International

Accused Russian Hacker Comes To U.S. Court

A Russian hacker who allegedly masterminded cyberattacks in the U.S. that netted 160 million credit and debit card numbers has finally seen the inside of a U.S. courtroom, according to Bank Info Security.

Vladimir Drinkman, who was indicted in U.S. federal court in 2009 and arrested in The Netherlands in June 2012, appeared in a New Jersey federal courtroom on Tuesday (Feb. 17) to plead not guilty to 11 charges filed against him by the U.S. Justice Department. Trial for Drinkman and one of his alleged accomplices is scheduled to begin on April 27.

The two-year delay was for Dutch authorities to settle competing extradition requests by U.S. and Russian authorities. In November 2014, Justice and Security Minister Ivo Opstelten decided to extradite Drinkman to the U.S. because U.S. authorities filed their request first. A Dutch court approved the extradition in late January.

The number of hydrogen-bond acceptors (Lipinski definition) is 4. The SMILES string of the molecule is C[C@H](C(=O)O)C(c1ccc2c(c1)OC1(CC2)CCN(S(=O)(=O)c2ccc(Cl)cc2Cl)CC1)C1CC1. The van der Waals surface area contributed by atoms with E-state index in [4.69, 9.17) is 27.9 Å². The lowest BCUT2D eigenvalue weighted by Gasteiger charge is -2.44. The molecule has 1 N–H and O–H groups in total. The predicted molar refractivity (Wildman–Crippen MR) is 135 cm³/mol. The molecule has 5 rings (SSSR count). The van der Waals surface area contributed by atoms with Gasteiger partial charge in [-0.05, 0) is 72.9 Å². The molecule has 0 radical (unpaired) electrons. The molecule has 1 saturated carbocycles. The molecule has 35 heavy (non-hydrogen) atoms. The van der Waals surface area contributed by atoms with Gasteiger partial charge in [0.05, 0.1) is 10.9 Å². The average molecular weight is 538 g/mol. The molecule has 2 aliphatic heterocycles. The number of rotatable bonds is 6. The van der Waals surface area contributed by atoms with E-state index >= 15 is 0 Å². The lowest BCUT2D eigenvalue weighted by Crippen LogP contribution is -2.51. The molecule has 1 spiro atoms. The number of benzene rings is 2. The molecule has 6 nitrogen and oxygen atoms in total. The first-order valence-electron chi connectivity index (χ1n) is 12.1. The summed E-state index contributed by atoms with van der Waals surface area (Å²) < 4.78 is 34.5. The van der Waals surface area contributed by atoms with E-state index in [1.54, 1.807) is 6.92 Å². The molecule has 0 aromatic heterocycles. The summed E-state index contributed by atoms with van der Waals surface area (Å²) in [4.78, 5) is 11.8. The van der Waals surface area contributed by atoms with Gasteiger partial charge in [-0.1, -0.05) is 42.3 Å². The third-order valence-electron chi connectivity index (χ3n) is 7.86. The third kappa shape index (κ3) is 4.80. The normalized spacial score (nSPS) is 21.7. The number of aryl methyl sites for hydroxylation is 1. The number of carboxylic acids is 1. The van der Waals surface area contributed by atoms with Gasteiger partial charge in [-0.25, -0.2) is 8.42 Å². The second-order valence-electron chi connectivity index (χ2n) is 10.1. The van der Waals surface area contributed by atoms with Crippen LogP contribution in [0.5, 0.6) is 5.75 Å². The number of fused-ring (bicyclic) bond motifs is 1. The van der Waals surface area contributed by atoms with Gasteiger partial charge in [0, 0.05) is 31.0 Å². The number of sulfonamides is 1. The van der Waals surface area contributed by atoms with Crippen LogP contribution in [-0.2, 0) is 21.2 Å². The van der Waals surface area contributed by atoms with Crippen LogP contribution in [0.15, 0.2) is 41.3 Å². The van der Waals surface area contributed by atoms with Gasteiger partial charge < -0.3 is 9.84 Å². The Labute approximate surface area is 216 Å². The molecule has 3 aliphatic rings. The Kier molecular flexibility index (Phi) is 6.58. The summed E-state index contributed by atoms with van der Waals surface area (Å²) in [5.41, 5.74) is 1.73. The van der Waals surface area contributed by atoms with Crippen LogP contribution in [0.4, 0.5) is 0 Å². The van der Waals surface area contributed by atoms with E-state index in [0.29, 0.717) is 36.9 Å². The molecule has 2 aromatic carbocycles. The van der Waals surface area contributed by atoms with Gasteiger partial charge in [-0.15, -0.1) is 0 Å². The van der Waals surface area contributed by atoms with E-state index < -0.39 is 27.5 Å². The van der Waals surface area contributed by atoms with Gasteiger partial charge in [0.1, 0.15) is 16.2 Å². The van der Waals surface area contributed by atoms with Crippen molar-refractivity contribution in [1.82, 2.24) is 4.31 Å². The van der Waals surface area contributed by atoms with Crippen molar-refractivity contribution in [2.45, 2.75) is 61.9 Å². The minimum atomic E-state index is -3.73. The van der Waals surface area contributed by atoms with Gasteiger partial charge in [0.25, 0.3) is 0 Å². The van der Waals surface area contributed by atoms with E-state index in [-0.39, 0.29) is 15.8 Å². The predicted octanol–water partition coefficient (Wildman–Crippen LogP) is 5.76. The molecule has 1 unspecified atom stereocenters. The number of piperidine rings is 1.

The 34-year-old Drinkman allegedly ran a cybercrime ring that attacked payments processors Global Payments, Heartland Payment Systems and Commidea, as well as retailers 7-Eleven, Carrefour, JCPenney, Hannaford and Wet Seal, Belgian-French bank Dexia and airline JetBlue, along with Dow Jones, Euronet, Visa Jordan, Diners Singapore, Ingenicard and the NASDAQ stock exchange.

In the alleged attacks, the gang “unlawfully acquired more than 160 million card numbers through hacking,” U.S. prosecutors said in a prepared statement. “As a result of the scheme, financial institutions, credit card companies and consumers suffered hundreds of millions in losses – including more than $300 million in losses reported by just three of the corporate victims – and immeasurable losses to the identity theft victims in costs associated with stolen identities and false charges,” the statement said.

Along with Drinkman, another Russian — 31-year-old Dmitriy Smilianets — will also face trial in April. Smilianets allegedly sold the card data and other information stolen by the gang and distributed the profits to the gang members. Three other alleged gang members — two Russians and one Ukrainian — have also been indicted but remain at large.

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